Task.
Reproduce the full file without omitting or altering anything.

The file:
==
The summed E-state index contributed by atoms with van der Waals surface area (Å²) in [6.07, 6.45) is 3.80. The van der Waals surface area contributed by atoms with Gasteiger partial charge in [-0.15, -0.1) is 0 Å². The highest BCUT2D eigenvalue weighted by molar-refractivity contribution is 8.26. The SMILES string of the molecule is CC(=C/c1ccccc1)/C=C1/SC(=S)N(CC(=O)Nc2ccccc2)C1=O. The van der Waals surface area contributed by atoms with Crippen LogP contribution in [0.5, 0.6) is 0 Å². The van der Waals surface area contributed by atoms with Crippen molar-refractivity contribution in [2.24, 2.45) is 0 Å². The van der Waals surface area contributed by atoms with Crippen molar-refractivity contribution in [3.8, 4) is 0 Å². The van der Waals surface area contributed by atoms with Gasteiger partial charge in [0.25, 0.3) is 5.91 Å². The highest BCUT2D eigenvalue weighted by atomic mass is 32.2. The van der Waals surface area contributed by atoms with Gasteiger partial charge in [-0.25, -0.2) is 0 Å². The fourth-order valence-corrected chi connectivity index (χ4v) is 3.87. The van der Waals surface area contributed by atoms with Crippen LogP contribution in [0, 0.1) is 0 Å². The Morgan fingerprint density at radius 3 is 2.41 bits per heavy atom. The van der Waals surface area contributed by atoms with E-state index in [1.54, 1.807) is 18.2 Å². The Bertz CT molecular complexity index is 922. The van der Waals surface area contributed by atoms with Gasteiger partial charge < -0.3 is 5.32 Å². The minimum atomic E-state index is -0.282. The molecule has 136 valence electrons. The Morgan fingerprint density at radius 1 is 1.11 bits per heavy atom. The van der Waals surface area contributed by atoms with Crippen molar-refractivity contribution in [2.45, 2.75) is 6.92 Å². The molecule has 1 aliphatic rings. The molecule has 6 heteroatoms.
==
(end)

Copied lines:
The summed E-state index contributed by atoms with van der Waals surface area (Å²) in [6.07, 6.45) is 3.80. The van der Waals surface area contributed by atoms with Gasteiger partial charge in [-0.15, -0.1) is 0 Å². The highest BCUT2D eigenvalue weighted by molar-refractivity contribution is 8.26. The SMILES string of the molecule is CC(=C/c1ccccc1)/C=C1/SC(=S)N(CC(=O)Nc2ccccc2)C1=O. The van der Waals surface area contributed by atoms with Crippen LogP contribution in [0.5, 0.6) is 0 Å². The van der Waals surface area contributed by atoms with Crippen molar-refractivity contribution in [2.24, 2.45) is 0 Å². The van der Waals surface area contributed by atoms with Crippen molar-refractivity contribution in [3.8, 4) is 0 Å². The van der Waals surface area contributed by atoms with Gasteiger partial charge in [0.25, 0.3) is 5.91 Å². The highest BCUT2D eigenvalue weighted by atomic mass is 32.2. The van der Waals surface area contributed by atoms with Gasteiger partial charge in [-0.25, -0.2) is 0 Å². The fourth-order valence-corrected chi connectivity index (χ4v) is 3.87. The van der Waals surface area contributed by atoms with Crippen LogP contribution in [0, 0.1) is 0 Å². The Morgan fingerprint density at radius 3 is 2.41 bits per heavy atom. The van der Waals surface area contributed by atoms with E-state index in [1.54, 1.807) is 18.2 Å². The Bertz CT molecular complexity index is 922. The van der Waals surface area contributed by atoms with Gasteiger partial charge < -0.3 is 5.32 Å². The minimum atomic E-state index is -0.282. The molecule has 136 valence electrons. The Morgan fingerprint density at radius 1 is 1.11 bits per heavy atom. The van der Waals surface area contributed by atoms with Crippen molar-refractivity contribution in [2.45, 2.75) is 6.92 Å². The molecule has 1 aliphatic rings. The molecule has 6 heteroatoms.